All 193 countries in the United Nations—including the United States—have signed a declaration vowing to combat the the "biggest threat to modern medicine," the unraveling of antibiotics as a tool for fighting human infections.
The agreement was reached Wednesday morning, just before the UN's general assembly convened a "high-level meeting on antibiotic resistance" at its headquarters in New York City—"only the fourth health issue to trigger a general assembly meeting," according to The Guardian.
According to BBC, here is what the countries agreed to do:
• Develop surveillance and regulatory systems on the use and sales of antimicrobial medicines for humans and animals
• Encourage innovative ways to develop new antibiotics, and improve rapid diagnostics
• Educate health professionals and the public on how to prevent drug resistant infections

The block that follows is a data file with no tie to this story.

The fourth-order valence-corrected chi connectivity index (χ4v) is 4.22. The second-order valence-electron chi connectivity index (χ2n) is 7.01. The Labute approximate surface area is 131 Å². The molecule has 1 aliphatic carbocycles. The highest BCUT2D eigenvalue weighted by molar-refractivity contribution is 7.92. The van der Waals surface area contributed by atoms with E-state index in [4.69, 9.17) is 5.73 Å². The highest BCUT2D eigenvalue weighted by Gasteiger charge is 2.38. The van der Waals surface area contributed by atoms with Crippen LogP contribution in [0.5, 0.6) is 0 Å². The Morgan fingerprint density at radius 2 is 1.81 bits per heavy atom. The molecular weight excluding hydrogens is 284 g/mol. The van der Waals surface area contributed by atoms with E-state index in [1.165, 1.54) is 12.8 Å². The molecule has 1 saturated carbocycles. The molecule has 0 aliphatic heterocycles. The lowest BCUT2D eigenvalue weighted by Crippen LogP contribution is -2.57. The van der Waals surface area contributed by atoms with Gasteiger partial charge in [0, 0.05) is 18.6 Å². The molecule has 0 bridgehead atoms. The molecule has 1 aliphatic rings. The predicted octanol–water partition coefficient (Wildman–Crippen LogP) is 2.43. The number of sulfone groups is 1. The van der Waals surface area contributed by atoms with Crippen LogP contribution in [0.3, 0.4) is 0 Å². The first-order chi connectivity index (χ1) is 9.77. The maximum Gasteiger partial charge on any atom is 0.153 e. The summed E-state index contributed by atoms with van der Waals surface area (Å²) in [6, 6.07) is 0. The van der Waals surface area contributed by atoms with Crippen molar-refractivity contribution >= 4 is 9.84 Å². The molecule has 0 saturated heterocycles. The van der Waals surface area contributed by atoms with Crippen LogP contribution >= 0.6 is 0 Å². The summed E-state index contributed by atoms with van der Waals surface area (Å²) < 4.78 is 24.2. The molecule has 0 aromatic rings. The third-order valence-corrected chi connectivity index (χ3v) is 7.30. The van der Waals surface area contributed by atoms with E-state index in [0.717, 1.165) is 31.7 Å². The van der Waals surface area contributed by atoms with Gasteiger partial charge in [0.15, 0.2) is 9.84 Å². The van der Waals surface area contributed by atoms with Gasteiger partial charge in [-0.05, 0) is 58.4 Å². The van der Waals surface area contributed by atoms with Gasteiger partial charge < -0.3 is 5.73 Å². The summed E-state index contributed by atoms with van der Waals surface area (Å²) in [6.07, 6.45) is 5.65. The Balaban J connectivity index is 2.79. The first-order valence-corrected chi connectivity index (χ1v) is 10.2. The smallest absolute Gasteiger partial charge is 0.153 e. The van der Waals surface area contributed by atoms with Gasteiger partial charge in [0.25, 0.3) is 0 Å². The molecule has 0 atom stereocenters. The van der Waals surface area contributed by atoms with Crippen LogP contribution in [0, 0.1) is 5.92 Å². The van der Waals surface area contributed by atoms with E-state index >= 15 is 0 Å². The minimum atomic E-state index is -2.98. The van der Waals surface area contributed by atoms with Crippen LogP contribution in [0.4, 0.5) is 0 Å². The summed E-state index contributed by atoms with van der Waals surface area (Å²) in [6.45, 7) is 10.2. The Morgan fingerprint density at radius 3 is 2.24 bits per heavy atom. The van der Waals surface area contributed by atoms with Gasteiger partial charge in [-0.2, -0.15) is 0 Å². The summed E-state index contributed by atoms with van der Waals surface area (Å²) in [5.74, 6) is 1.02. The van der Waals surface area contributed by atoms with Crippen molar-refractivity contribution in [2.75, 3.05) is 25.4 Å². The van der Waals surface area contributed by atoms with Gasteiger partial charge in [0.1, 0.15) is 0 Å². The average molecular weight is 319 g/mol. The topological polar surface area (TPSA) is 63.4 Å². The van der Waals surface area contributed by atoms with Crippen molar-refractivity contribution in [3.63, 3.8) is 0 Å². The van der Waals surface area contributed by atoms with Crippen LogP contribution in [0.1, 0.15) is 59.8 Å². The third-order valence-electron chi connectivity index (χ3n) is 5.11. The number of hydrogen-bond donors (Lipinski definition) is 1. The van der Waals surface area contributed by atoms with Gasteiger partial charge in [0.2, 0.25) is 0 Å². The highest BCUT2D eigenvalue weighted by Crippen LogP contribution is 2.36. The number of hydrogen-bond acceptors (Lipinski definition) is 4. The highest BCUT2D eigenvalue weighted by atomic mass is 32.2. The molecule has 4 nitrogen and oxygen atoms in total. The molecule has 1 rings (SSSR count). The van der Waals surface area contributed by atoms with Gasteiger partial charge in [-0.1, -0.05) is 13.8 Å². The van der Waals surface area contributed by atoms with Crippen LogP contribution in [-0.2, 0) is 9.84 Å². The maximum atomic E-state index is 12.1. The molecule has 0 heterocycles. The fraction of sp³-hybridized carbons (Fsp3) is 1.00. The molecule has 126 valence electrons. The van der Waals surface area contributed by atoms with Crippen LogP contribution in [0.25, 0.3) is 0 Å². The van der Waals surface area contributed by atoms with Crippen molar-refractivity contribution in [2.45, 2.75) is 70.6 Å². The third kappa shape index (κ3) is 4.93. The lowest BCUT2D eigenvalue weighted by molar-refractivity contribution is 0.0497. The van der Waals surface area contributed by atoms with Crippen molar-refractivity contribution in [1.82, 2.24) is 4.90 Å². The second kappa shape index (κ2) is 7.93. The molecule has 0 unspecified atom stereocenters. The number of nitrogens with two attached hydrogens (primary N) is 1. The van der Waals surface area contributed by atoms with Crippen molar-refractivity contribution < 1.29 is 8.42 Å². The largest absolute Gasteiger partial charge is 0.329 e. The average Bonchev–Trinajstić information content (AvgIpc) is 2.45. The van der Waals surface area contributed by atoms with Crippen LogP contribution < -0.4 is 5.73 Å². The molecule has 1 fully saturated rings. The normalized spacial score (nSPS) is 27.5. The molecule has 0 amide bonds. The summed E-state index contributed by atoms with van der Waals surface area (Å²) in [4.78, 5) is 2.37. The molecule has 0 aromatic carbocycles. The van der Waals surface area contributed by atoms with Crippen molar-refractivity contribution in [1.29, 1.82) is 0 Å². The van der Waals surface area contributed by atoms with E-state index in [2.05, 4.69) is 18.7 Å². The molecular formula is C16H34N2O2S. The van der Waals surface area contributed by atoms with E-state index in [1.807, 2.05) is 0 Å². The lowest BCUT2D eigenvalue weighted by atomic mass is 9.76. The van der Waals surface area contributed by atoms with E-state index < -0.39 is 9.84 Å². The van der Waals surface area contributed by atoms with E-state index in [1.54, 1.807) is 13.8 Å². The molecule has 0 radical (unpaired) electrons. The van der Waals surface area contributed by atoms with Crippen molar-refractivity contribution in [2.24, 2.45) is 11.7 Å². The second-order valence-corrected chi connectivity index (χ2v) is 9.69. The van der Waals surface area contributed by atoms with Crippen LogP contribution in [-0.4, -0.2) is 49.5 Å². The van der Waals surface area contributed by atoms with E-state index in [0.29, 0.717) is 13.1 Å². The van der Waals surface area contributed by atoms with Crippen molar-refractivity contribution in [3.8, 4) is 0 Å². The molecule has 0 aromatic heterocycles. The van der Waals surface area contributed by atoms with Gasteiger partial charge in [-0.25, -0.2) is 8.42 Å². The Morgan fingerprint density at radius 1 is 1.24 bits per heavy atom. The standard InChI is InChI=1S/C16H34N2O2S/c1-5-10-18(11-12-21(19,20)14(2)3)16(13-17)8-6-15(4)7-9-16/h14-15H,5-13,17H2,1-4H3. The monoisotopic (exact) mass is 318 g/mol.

By mentioning regulation of antibiotics in animal medicine, the declaration acknowledges the connection to meat production, which I teased out here.
The move establishes antibiotic resistance as a threat similar to climate change: one that requires global coordination. That's because antibiotic resistant pathogens, which currently kill at least 700,000 people per year globally, move rapidly across borders, as I've shown here and here.
In a statement last week, Keiji Fukuda, an antibiotics expert at the UN's World Health Organization (WHO), laid out the problem in stark terms. "The emergence of antimicrobial resistance really threatens to send us backwards—to have infections once again become a much larger killer of people," he said. "By 2050, estimates indicate more people could die from antibiotic resistant infections than those who currently [die] from cancer. This is a surprising comparison, this means that almost 10 million people would die from infections because they those couldn't be treated anymore."